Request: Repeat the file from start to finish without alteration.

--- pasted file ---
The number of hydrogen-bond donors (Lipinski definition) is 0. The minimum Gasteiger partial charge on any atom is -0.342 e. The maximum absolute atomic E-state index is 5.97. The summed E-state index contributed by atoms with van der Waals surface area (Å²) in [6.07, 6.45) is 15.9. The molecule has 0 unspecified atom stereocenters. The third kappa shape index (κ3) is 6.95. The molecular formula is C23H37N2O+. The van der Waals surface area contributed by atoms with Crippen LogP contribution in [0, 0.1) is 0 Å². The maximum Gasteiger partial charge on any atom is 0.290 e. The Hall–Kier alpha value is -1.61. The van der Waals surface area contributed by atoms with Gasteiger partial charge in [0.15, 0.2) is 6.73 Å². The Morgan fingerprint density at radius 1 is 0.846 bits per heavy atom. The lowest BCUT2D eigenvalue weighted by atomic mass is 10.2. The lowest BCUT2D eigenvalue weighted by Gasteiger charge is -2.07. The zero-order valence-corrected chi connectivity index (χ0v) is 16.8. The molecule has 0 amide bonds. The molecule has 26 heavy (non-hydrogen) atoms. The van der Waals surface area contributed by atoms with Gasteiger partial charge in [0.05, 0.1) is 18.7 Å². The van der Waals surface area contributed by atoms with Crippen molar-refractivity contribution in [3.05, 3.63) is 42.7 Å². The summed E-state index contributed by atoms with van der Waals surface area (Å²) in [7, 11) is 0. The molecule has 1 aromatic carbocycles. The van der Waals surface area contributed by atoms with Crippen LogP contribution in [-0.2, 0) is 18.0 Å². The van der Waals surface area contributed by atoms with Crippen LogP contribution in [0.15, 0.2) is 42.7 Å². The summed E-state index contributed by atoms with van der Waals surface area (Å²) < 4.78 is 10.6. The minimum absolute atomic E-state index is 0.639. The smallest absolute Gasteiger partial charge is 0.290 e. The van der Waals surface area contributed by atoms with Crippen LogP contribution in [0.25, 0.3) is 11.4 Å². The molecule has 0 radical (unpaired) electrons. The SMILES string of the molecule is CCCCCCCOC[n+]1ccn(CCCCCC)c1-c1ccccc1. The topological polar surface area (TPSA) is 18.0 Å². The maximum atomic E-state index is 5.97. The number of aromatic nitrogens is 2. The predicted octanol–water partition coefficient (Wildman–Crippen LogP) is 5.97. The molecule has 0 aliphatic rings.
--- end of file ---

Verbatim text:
The number of hydrogen-bond donors (Lipinski definition) is 0. The minimum Gasteiger partial charge on any atom is -0.342 e. The maximum absolute atomic E-state index is 5.97. The summed E-state index contributed by atoms with van der Waals surface area (Å²) in [6.07, 6.45) is 15.9. The molecule has 0 unspecified atom stereocenters. The third kappa shape index (κ3) is 6.95. The molecular formula is C23H37N2O+. The van der Waals surface area contributed by atoms with Crippen LogP contribution in [0, 0.1) is 0 Å². The maximum Gasteiger partial charge on any atom is 0.290 e. The Hall–Kier alpha value is -1.61. The van der Waals surface area contributed by atoms with Gasteiger partial charge in [0.15, 0.2) is 6.73 Å². The Morgan fingerprint density at radius 1 is 0.846 bits per heavy atom. The lowest BCUT2D eigenvalue weighted by atomic mass is 10.2. The lowest BCUT2D eigenvalue weighted by Gasteiger charge is -2.07. The zero-order valence-corrected chi connectivity index (χ0v) is 16.8. The molecule has 0 amide bonds. The molecule has 26 heavy (non-hydrogen) atoms. The van der Waals surface area contributed by atoms with Gasteiger partial charge in [0.05, 0.1) is 18.7 Å². The van der Waals surface area contributed by atoms with Crippen molar-refractivity contribution in [3.05, 3.63) is 42.7 Å². The summed E-state index contributed by atoms with van der Waals surface area (Å²) in [7, 11) is 0. The molecule has 1 aromatic carbocycles. The van der Waals surface area contributed by atoms with Crippen LogP contribution in [-0.2, 0) is 18.0 Å². The van der Waals surface area contributed by atoms with Crippen LogP contribution in [0.15, 0.2) is 42.7 Å². The summed E-state index contributed by atoms with van der Waals surface area (Å²) < 4.78 is 10.6. The minimum absolute atomic E-state index is 0.639. The smallest absolute Gasteiger partial charge is 0.290 e. The van der Waals surface area contributed by atoms with Crippen LogP contribution in [0.25, 0.3) is 11.4 Å². The molecule has 0 radical (unpaired) electrons. The SMILES string of the molecule is CCCCCCCOC[n+]1ccn(CCCCCC)c1-c1ccccc1. The topological polar surface area (TPSA) is 18.0 Å². The maximum atomic E-state index is 5.97. The number of aromatic nitrogens is 2. The predicted octanol–water partition coefficient (Wildman–Crippen LogP) is 5.97. The molecule has 0 aliphatic rings.